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Prepare your boat for hurricane season

Boat preparation tips
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Posted at 1:28 PM, Jul 04, 2021
and last updated 2021-07-04 13:29:46-04

FORT MYERS, Fla. — As hurricane season has started and in preparation for Tropical Storm Elsa, officials want to ensure you are up to date on boat safety preparations.

Lee county officials say the key to protecting your boat and yourself during hurricane season is planning ahead.

The following safety tips include:

  • Develop a plan of how you will secure your boat before hurricane season. If possible, plan to remove your boat from the targeted area to a previously identified hurricane refuge. If you will have to leave your boat in the water, identify secure mooring locations and obtain permission from the appropriate persons if needed. Contact marinas or storage areas for their hurricane plans and procedures as well as your responsibilities and liabilities while your vessel is at their facilities. Plan for someone who is knowledgeable of your plan to care for your boat if you won't be home during the hurricane season. Remember, there are insufficient storage areas for every boat in the county, and proactive boaters will fare the best storage.
  • Practice your plan to determine how much time and work it takes. Check surrounding conditions where you want to secure your boat, including accessibility, water depth, bridge locations, locating aids, obstructions to navigation and objects to secure lines to or drop anchors.
  • Secure important documents by making copies of important information such as insurance policies, boat registration, lease agreements with marinas or storage areas and telephone numbers of appropriate agencies like the coast guard. You should also take pre-hurricane pictures of your boat for insurance purposes and ensure your insurance policy is current.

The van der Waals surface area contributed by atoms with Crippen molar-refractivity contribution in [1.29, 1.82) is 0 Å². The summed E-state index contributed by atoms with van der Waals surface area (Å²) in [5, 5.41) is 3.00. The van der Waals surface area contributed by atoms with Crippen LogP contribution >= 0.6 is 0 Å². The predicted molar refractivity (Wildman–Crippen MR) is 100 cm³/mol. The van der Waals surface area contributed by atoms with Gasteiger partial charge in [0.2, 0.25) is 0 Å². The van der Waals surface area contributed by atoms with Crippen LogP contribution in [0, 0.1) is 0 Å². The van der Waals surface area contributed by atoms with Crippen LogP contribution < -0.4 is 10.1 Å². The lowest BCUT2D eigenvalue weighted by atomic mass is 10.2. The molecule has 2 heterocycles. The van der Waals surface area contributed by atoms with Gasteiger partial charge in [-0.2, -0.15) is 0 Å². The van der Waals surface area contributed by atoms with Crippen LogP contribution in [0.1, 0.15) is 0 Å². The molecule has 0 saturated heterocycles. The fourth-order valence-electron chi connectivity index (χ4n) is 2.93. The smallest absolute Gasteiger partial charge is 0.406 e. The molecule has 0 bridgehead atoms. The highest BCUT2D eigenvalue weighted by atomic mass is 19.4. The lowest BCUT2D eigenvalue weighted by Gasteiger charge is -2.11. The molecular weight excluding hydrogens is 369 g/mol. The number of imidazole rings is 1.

• Ensure boat equipment and supplies operate correctly. Create a checklist of equipment and supplies you will need to properly secure your boat, such as excess rope and lines, chafing gear, anchors and/or fenders. Make sure your boat batteries are charged. Ensure the bilge pump is operating properly. Keep your fuel tank full. If possible, have your holding tanks pumped at the earliest notification of hurricane conditions.
  • Secure your boat. If you leave your boat in the water, double and triple secure all lines from several directions to account for the erratic nature of hurricane winds; cover all contact points with rags, tape, or hoses to prevent chafing. Remove any portable equipment such as radios and other electronics. Remove potential sources of pollution such as portable fuel containers, paint cans, sanitation devices, or cleaners that could get into the water and harm the environment. Latch down all items that cannot be removed. Seal all openings using duct tape to ensure your boat remains watertight.
  • Trailer your boat and ensure your trailer is in proper working condition before removing your boat. Securely lash your boat to its trailer. Place blocks between the frame and axle inside each wheel to prevent damage to the suspension from rain accumulating in the boat during the storm. Owners of smaller lightweight boats should partially fill their boats with water or leave in the drain plug to make their boats heavier, and partially deflate trailer tires to accommodate the added weight of the water.
  • Remember safety first. Your safety should be a priority over the value of a boat, so do not stay on your vessel during a hurricane or attempt to outrun the storm. Stay tuned in to all broadcasts and official bulletins until the storm has passed. After the hurricane, return to your vessel only when local authorities have cleared your area and approves of return. Once cleared, check your boat for damage and equipment and be aware of potential hazards left in the waterway from the storm.

Contact the Lee County Bureau of Emergency Management, for more Information at (239) 477-3600. For more boat safety information, visit the Boat U.S. Hurricane Center Webpage at http://www.boatus.com/hurricanes/broch.

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HURRICANE TERMS TO KNOW

Tropical Storm WATCH: An announcement that tropical storm conditions (sustained winds of 39 to 73 mph) are possible within the specified coastal area within 48 hours.

Tropical Storm WARNING: An announcement that tropical storm conditions (sustained winds of 39 to 73 mph) are expected within the specified coastal area within 36 hours.

Hurricane WATCH: An announcement that hurricane conditions (sustained winds of 74 mph or higher) are possible somewhere within the specified coastal area. A hurricane watch is issued 48 hours in advance of the anticipated onset of tropical-storm-force winds.

Hurricane WARNING: An announcement that hurricane conditions (sustained winds of 74 mph or higher) are expected somewhere within the specified coastal area. A hurricane warning is issued 36 hours in advance of the anticipated onset of tropical-storm-force winds.